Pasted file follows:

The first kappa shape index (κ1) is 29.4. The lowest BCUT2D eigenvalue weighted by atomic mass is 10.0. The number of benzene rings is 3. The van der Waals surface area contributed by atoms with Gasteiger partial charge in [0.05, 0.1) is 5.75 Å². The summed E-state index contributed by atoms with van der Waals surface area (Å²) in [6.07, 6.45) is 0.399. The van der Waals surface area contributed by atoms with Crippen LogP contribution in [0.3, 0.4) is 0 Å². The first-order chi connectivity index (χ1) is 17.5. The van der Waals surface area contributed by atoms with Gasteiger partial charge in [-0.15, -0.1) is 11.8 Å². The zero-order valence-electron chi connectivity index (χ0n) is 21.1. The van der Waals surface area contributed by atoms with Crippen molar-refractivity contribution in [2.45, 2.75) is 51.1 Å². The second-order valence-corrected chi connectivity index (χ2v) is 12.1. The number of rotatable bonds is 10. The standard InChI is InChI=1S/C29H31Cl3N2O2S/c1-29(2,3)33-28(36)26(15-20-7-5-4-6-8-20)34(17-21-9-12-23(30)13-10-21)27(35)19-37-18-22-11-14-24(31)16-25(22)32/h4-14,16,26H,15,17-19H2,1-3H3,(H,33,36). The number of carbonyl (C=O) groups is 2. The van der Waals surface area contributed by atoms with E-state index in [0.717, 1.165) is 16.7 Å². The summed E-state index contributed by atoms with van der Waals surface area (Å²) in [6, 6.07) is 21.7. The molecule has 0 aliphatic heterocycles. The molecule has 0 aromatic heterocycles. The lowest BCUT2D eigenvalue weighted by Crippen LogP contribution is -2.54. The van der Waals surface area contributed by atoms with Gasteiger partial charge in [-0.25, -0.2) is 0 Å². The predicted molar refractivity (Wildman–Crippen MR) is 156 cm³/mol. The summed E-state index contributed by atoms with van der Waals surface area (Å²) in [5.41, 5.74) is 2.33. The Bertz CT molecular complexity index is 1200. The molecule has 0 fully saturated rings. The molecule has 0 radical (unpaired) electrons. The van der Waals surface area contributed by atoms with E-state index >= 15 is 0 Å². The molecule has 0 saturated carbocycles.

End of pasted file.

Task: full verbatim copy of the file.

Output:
The first kappa shape index (κ1) is 29.4. The lowest BCUT2D eigenvalue weighted by atomic mass is 10.0. The number of benzene rings is 3. The van der Waals surface area contributed by atoms with Gasteiger partial charge in [0.05, 0.1) is 5.75 Å². The summed E-state index contributed by atoms with van der Waals surface area (Å²) in [6.07, 6.45) is 0.399. The van der Waals surface area contributed by atoms with Crippen LogP contribution in [0.3, 0.4) is 0 Å². The first-order chi connectivity index (χ1) is 17.5. The van der Waals surface area contributed by atoms with Gasteiger partial charge in [-0.15, -0.1) is 11.8 Å². The zero-order valence-electron chi connectivity index (χ0n) is 21.1. The van der Waals surface area contributed by atoms with Crippen molar-refractivity contribution in [2.45, 2.75) is 51.1 Å². The second-order valence-corrected chi connectivity index (χ2v) is 12.1. The number of rotatable bonds is 10. The standard InChI is InChI=1S/C29H31Cl3N2O2S/c1-29(2,3)33-28(36)26(15-20-7-5-4-6-8-20)34(17-21-9-12-23(30)13-10-21)27(35)19-37-18-22-11-14-24(31)16-25(22)32/h4-14,16,26H,15,17-19H2,1-3H3,(H,33,36). The number of carbonyl (C=O) groups is 2. The van der Waals surface area contributed by atoms with E-state index in [0.717, 1.165) is 16.7 Å². The summed E-state index contributed by atoms with van der Waals surface area (Å²) in [6, 6.07) is 21.7. The molecule has 0 aliphatic heterocycles. The molecule has 0 aromatic heterocycles. The lowest BCUT2D eigenvalue weighted by Crippen LogP contribution is -2.54. The van der Waals surface area contributed by atoms with Gasteiger partial charge in [-0.25, -0.2) is 0 Å². The predicted molar refractivity (Wildman–Crippen MR) is 156 cm³/mol. The summed E-state index contributed by atoms with van der Waals surface area (Å²) in [5.41, 5.74) is 2.33. The Bertz CT molecular complexity index is 1200. The molecule has 0 fully saturated rings. The molecule has 0 radical (unpaired) electrons. The van der Waals surface area contributed by atoms with E-state index >= 15 is 0 Å². The molecule has 0 saturated carbocycles.